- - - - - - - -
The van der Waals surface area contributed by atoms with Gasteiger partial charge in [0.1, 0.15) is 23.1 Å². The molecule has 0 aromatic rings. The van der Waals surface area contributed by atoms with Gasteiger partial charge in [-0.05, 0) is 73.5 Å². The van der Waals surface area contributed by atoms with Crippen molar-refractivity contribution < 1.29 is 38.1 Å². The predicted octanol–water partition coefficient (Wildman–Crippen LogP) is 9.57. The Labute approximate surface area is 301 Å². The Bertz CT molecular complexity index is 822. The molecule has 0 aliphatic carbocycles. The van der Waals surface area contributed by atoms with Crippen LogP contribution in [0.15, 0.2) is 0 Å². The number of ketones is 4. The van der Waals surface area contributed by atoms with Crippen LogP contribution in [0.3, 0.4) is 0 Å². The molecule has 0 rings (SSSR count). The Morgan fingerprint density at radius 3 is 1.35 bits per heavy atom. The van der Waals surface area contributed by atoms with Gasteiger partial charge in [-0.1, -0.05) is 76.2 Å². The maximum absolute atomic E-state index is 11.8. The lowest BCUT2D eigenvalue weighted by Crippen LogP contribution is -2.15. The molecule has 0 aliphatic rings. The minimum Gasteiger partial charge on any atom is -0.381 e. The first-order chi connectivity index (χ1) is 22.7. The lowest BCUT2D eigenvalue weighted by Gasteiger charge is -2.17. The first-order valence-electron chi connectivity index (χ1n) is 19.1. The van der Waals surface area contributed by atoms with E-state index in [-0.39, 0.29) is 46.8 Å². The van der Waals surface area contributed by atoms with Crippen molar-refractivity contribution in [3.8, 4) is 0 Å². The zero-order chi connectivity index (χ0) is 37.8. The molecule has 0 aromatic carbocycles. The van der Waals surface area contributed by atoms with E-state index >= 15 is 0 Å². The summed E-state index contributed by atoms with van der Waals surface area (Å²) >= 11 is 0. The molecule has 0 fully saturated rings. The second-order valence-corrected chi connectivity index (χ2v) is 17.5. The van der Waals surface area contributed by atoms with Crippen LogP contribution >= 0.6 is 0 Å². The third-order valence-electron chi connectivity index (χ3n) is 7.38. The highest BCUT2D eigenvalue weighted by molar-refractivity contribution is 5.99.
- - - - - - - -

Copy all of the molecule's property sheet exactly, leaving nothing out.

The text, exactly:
The van der Waals surface area contributed by atoms with Gasteiger partial charge in [0.1, 0.15) is 23.1 Å². The molecule has 0 aromatic rings. The van der Waals surface area contributed by atoms with Gasteiger partial charge in [-0.05, 0) is 73.5 Å². The van der Waals surface area contributed by atoms with Crippen molar-refractivity contribution < 1.29 is 38.1 Å². The predicted octanol–water partition coefficient (Wildman–Crippen LogP) is 9.57. The Labute approximate surface area is 301 Å². The Bertz CT molecular complexity index is 822. The molecule has 0 aliphatic carbocycles. The van der Waals surface area contributed by atoms with Crippen LogP contribution in [0.15, 0.2) is 0 Å². The number of ketones is 4. The van der Waals surface area contributed by atoms with Crippen LogP contribution in [0.3, 0.4) is 0 Å². The molecule has 0 rings (SSSR count). The Morgan fingerprint density at radius 3 is 1.35 bits per heavy atom. The van der Waals surface area contributed by atoms with Gasteiger partial charge in [-0.1, -0.05) is 76.2 Å². The maximum absolute atomic E-state index is 11.8. The lowest BCUT2D eigenvalue weighted by Crippen LogP contribution is -2.15. The molecule has 0 aliphatic rings. The minimum Gasteiger partial charge on any atom is -0.381 e. The first-order chi connectivity index (χ1) is 22.7. The lowest BCUT2D eigenvalue weighted by Gasteiger charge is -2.17. The first-order valence-electron chi connectivity index (χ1n) is 19.1. The van der Waals surface area contributed by atoms with E-state index in [-0.39, 0.29) is 46.8 Å². The van der Waals surface area contributed by atoms with Crippen molar-refractivity contribution in [3.8, 4) is 0 Å². The zero-order chi connectivity index (χ0) is 37.8. The molecule has 0 aromatic carbocycles. The van der Waals surface area contributed by atoms with E-state index >= 15 is 0 Å². The summed E-state index contributed by atoms with van der Waals surface area (Å²) >= 11 is 0. The molecule has 0 fully saturated rings. The second-order valence-corrected chi connectivity index (χ2v) is 17.5. The van der Waals surface area contributed by atoms with Crippen LogP contribution >= 0.6 is 0 Å². The third-order valence-electron chi connectivity index (χ3n) is 7.38. The highest BCUT2D eigenvalue weighted by molar-refractivity contribution is 5.99.